MUMBAI: Planning to take a home loan? It is tempting to opt for a longer tenure as it reduces the EMI. Lenders are now offering home loans for 25-30 years. However, in a long-term loan, the interest outgo is too high. In a 10-year loan at 10 per cent, the interest paid is 59 per cent of the borrowed amount. This shoots up to 131 per cent if the tenure is 20 years. For instance, if you take a Rs 50-lakh loan for 25 years at 10 per cent, you will end up paying Rs 86.3 lakh (or 172 per cent of the .
Taking a loan is negative compounding. The longer the tenure, the higher is the compound interest that the bank earns from you,” says financial trainer PV Subramanyam.
Sometimes, it may be necessary to go for a longer tenure. A young person with a low income won’t be able to borrow enough if the tenure is short, say 10 years. He will have to increase the tenure to ensure that the EMI fits his pocket. For such borrowers, the best option is to increase the EMI amount every year in line with an increase in the income.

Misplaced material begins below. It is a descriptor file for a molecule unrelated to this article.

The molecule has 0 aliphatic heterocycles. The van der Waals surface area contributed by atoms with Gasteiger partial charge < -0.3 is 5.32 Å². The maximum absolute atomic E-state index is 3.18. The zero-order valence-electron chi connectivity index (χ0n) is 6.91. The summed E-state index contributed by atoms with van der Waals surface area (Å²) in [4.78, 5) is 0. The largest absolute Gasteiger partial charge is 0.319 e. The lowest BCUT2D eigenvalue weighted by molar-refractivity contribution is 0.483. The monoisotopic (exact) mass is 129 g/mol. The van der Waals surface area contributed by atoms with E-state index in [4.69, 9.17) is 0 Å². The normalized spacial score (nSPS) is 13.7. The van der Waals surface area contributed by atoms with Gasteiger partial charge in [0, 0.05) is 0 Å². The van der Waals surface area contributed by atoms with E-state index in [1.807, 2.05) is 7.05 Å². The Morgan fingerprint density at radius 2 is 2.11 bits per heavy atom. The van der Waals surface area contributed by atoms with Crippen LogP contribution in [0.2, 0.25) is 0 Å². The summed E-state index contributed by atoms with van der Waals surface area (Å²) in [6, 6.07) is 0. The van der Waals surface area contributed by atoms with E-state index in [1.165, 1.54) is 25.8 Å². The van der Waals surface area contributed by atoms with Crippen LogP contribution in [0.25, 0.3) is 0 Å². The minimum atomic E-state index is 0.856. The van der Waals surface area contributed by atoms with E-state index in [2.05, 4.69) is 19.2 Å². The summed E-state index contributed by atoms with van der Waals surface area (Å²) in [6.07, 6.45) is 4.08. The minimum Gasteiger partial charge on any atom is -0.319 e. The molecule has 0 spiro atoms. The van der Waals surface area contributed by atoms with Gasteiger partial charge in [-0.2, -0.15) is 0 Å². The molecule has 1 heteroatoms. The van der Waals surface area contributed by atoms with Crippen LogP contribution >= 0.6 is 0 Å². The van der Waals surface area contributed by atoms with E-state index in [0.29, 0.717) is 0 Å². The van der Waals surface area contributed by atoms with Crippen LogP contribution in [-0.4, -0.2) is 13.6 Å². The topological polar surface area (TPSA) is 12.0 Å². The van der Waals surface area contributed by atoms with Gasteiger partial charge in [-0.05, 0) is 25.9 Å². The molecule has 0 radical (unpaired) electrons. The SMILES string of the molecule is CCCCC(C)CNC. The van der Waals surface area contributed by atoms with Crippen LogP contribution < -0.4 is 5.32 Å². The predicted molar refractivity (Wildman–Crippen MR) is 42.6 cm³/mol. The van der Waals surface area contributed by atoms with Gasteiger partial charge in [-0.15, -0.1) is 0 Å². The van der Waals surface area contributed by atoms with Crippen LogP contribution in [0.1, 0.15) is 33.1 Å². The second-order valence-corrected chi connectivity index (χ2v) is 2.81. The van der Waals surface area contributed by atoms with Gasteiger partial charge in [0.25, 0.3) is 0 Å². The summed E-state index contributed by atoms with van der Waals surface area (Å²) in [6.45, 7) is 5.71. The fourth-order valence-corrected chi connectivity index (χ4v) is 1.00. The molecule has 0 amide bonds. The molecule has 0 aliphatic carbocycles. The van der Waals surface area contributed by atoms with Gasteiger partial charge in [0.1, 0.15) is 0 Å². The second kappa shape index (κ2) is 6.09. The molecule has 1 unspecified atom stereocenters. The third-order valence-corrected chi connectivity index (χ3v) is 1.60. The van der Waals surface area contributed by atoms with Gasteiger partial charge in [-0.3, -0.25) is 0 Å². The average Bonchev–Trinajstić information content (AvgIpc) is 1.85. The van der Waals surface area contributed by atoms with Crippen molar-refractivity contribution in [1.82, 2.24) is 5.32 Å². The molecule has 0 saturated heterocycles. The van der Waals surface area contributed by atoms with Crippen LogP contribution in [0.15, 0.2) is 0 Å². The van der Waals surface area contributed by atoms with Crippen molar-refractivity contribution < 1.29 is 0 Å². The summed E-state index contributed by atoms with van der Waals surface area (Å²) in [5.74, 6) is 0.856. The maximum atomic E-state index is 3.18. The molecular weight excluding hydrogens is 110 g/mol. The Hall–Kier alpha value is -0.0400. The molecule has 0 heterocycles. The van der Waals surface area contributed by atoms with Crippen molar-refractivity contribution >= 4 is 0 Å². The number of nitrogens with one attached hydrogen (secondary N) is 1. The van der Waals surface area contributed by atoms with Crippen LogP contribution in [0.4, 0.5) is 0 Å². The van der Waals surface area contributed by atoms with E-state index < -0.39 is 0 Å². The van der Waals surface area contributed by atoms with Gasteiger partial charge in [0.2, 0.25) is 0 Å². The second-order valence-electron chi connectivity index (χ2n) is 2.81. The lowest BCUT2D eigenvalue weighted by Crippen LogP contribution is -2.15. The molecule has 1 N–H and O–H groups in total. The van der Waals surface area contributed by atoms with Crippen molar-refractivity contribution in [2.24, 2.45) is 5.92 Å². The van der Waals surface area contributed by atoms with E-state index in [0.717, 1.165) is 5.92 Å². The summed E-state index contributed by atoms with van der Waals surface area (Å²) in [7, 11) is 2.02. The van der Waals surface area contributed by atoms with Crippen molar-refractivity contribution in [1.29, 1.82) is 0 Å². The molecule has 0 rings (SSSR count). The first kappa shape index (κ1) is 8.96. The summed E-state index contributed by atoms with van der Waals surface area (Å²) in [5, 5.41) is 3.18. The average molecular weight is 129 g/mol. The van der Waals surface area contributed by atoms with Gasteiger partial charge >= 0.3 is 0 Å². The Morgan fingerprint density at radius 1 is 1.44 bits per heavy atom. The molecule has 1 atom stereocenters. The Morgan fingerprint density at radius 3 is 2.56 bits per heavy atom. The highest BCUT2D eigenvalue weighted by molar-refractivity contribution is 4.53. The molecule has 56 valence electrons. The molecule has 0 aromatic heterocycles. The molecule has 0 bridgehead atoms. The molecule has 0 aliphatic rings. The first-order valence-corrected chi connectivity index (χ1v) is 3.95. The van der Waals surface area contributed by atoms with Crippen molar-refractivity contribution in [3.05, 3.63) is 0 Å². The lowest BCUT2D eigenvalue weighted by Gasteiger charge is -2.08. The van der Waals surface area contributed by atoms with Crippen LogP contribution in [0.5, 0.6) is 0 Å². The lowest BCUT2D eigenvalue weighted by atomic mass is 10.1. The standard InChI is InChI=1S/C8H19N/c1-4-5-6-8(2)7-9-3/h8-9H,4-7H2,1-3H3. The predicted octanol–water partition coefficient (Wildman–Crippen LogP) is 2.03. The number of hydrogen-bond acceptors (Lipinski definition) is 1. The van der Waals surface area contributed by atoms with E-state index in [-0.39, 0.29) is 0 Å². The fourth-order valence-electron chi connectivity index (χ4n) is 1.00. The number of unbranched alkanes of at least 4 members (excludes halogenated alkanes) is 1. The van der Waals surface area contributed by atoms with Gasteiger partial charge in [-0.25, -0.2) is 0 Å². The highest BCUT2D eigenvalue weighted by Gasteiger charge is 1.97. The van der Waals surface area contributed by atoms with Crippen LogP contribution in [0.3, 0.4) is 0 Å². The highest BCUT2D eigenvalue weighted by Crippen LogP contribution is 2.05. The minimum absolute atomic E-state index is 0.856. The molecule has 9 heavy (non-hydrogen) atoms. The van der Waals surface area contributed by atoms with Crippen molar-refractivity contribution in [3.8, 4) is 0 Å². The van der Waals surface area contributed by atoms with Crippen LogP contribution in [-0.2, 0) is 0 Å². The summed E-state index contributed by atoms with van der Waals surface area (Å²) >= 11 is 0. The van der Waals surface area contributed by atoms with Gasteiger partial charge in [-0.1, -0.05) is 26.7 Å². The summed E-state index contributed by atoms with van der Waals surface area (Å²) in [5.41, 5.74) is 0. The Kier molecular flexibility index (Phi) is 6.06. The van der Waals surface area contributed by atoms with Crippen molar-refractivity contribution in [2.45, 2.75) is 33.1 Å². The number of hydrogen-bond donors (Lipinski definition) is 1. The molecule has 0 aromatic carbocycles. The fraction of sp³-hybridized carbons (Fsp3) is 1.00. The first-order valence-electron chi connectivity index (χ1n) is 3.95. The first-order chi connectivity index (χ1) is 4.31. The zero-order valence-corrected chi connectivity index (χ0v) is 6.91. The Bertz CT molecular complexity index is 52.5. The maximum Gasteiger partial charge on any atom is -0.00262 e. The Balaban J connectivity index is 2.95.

Increasing the EMI amount can bring down the tenure dramatically. Even a barely perceptible 1 per cent increase in the EMI every year can shave off three years from a 20-year repayment term. Assuming that the borrower’s income will rise 8-10 per cent every year, increasing the EMI in the same proportion should not be very difficult. A 5 per cent increase in the EMI every year will reduce the tenure by more than eight years. Increasing it by 10 per cent every year would end the loan in just nine years and three months. If the borrower is willing to tighten the belt and increases the EMI by 20 per cent every year, he would be debt free in just seven years.